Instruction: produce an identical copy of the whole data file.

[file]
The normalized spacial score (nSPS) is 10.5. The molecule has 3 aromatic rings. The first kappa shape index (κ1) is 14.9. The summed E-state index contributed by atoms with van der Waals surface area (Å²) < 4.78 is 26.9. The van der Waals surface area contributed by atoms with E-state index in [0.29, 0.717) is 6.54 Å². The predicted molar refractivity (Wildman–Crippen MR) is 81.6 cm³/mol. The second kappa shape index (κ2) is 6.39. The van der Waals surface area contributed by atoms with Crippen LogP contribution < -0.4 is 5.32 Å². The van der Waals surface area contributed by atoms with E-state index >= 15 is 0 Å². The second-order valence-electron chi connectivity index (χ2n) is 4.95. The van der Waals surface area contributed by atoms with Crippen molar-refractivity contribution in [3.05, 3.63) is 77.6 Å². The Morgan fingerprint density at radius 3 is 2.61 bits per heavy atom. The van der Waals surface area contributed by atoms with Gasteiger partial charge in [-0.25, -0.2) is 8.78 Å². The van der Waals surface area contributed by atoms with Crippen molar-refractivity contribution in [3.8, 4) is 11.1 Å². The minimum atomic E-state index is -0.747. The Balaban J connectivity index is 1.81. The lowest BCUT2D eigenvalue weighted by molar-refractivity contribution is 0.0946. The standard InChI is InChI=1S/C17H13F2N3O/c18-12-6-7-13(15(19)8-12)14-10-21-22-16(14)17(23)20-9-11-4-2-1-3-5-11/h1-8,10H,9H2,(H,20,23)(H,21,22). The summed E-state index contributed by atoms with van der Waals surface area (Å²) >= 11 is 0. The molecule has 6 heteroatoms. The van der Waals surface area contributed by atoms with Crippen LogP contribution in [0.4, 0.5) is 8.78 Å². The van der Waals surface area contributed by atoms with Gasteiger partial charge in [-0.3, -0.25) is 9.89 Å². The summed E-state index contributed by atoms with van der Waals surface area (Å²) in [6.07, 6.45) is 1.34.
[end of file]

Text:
The normalized spacial score (nSPS) is 10.5. The molecule has 3 aromatic rings. The first kappa shape index (κ1) is 14.9. The summed E-state index contributed by atoms with van der Waals surface area (Å²) < 4.78 is 26.9. The van der Waals surface area contributed by atoms with E-state index in [0.29, 0.717) is 6.54 Å². The predicted molar refractivity (Wildman–Crippen MR) is 81.6 cm³/mol. The second kappa shape index (κ2) is 6.39. The van der Waals surface area contributed by atoms with Crippen LogP contribution < -0.4 is 5.32 Å². The van der Waals surface area contributed by atoms with E-state index >= 15 is 0 Å². The second-order valence-electron chi connectivity index (χ2n) is 4.95. The van der Waals surface area contributed by atoms with Crippen molar-refractivity contribution in [3.05, 3.63) is 77.6 Å². The Morgan fingerprint density at radius 3 is 2.61 bits per heavy atom. The van der Waals surface area contributed by atoms with Gasteiger partial charge in [-0.25, -0.2) is 8.78 Å². The van der Waals surface area contributed by atoms with Crippen molar-refractivity contribution in [3.8, 4) is 11.1 Å². The minimum atomic E-state index is -0.747. The Balaban J connectivity index is 1.81. The lowest BCUT2D eigenvalue weighted by molar-refractivity contribution is 0.0946. The standard InChI is InChI=1S/C17H13F2N3O/c18-12-6-7-13(15(19)8-12)14-10-21-22-16(14)17(23)20-9-11-4-2-1-3-5-11/h1-8,10H,9H2,(H,20,23)(H,21,22). The summed E-state index contributed by atoms with van der Waals surface area (Å²) >= 11 is 0. The molecule has 6 heteroatoms. The van der Waals surface area contributed by atoms with Crippen LogP contribution in [0.4, 0.5) is 8.78 Å². The van der Waals surface area contributed by atoms with Gasteiger partial charge in [-0.3, -0.25) is 9.89 Å². The summed E-state index contributed by atoms with van der Waals surface area (Å²) in [6.07, 6.45) is 1.34.